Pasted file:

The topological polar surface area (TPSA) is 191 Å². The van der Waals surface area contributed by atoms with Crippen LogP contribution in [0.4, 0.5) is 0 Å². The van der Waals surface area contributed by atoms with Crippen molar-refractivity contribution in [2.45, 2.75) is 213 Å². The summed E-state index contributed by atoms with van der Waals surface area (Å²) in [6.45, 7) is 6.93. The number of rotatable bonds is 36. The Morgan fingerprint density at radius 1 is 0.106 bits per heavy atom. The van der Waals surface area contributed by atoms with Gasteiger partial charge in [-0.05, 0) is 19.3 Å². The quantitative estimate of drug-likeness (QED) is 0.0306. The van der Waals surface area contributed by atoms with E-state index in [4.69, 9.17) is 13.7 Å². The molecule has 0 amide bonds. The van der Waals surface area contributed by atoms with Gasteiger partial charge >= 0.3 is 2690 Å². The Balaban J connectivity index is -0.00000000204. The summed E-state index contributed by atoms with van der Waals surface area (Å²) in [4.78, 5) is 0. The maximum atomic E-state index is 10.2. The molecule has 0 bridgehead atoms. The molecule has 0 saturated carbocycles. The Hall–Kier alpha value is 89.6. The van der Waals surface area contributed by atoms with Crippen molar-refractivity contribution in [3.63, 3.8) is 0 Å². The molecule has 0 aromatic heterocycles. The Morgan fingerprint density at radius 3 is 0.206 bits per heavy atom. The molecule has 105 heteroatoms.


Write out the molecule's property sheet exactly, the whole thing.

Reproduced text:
The topological polar surface area (TPSA) is 191 Å². The van der Waals surface area contributed by atoms with Crippen LogP contribution in [0.4, 0.5) is 0 Å². The van der Waals surface area contributed by atoms with Crippen molar-refractivity contribution in [2.45, 2.75) is 213 Å². The summed E-state index contributed by atoms with van der Waals surface area (Å²) in [6.45, 7) is 6.93. The number of rotatable bonds is 36. The Morgan fingerprint density at radius 1 is 0.106 bits per heavy atom. The van der Waals surface area contributed by atoms with Gasteiger partial charge in [-0.05, 0) is 19.3 Å². The quantitative estimate of drug-likeness (QED) is 0.0306. The van der Waals surface area contributed by atoms with E-state index in [4.69, 9.17) is 13.7 Å². The molecule has 0 amide bonds. The van der Waals surface area contributed by atoms with Gasteiger partial charge >= 0.3 is 2690 Å². The Balaban J connectivity index is -0.00000000204. The summed E-state index contributed by atoms with van der Waals surface area (Å²) in [4.78, 5) is 0. The maximum atomic E-state index is 10.2. The molecule has 0 bridgehead atoms. The molecule has 0 saturated carbocycles. The Hall–Kier alpha value is 89.6. The van der Waals surface area contributed by atoms with Crippen molar-refractivity contribution in [3.63, 3.8) is 0 Å². The molecule has 0 aromatic heterocycles. The Morgan fingerprint density at radius 3 is 0.206 bits per heavy atom. The molecule has 105 heteroatoms.